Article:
Until Major League Lacrosse votes to add a fifth long pole, covering the Machine offense is going to be a pick your poison situation, and for the Outlaws, their poison of choice was covering Logan Schuss with a short stick. Schuss (who picked up 73 points last season against NLL shorties) responded accordingly, finishing with five goals on the afternoon. In more surprising news, Steele Stanwick, who entered the game shooting 3-27 this season, scored three goals on four shots, giving him the first hat trick of his career.
John Grant Jr’s nine-point effort led the way for the Outlaws, scoring two of his six goals as time ran out in the second and third quarters. Denver’s second-most prolific scorer? You guessed it, Justin Pennington. Actually, there’s no way you guessed that (he’s scored 30 goals in 46 career games), but Pennington scored five goals, handling faceoff duties in relief of Anthony Kelly as well.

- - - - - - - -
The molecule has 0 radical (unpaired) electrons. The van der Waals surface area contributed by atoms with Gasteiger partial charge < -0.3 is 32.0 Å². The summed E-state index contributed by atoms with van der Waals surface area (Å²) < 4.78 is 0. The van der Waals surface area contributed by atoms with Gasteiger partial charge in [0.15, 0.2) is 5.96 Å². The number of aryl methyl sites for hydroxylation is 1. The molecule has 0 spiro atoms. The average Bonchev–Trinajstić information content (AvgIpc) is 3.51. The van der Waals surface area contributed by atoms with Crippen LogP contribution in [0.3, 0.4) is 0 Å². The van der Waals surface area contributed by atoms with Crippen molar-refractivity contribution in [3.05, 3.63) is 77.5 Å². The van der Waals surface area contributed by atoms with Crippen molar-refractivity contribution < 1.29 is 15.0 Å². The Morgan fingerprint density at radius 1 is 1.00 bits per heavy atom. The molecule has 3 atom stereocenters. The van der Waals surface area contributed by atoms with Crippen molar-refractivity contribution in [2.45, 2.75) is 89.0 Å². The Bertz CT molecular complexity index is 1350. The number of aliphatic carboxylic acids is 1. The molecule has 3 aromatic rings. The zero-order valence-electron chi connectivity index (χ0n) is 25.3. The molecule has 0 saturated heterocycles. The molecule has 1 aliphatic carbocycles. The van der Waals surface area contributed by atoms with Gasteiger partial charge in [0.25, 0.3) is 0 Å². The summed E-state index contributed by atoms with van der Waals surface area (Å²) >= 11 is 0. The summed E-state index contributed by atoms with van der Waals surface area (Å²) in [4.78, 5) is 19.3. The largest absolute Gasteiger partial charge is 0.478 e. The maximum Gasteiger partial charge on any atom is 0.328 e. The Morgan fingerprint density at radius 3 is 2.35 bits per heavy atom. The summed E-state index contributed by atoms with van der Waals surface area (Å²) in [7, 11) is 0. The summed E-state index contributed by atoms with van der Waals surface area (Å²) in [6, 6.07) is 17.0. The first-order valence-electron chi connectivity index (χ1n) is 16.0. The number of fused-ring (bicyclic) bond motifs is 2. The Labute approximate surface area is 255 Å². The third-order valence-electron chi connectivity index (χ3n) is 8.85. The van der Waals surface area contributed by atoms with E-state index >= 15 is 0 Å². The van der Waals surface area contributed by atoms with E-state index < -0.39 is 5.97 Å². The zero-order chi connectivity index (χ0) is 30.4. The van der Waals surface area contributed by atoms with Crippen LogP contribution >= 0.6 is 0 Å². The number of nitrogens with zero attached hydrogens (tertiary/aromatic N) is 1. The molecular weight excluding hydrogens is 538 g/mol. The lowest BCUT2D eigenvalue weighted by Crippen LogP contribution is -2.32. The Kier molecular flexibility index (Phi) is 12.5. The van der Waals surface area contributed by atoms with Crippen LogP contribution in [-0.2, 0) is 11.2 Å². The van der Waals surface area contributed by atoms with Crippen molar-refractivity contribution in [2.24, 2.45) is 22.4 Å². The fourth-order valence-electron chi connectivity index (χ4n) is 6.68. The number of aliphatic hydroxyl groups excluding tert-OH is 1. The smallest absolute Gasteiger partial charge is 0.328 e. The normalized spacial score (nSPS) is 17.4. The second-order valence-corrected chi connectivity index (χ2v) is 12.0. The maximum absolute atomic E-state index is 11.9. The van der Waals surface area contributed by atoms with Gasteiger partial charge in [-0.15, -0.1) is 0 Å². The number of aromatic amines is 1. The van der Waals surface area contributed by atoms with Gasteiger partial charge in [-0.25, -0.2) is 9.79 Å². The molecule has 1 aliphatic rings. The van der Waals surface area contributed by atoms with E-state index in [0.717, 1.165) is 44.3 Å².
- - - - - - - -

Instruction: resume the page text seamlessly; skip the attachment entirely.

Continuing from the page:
The third quarter provided a controversial coaching decision, when a Dominique Alexander goal cut the Outlaws’ lead to 15-12, prompting Denver head coach BJ O’Hara to pull Jesse Schwartzman from the game. After earning defensive player of the week honors just six days prior, backup Charlie Cipriano gave up three goals without a save, and after a few minutes of standing alone and stewing, Schwartzman was right back in the game. He may have won more games than any MLL goalie before him, but that leash sure looks like it’s getting mighty short these days.
Fast forward and bit and we’re headed to overtime, where after Ohio earned and squandered the initial possession, Brian Phipps turned away a point-blank effort from Colin Dunster (that’s Mr. Clutch Phipps’ second overtime save in as many weeks).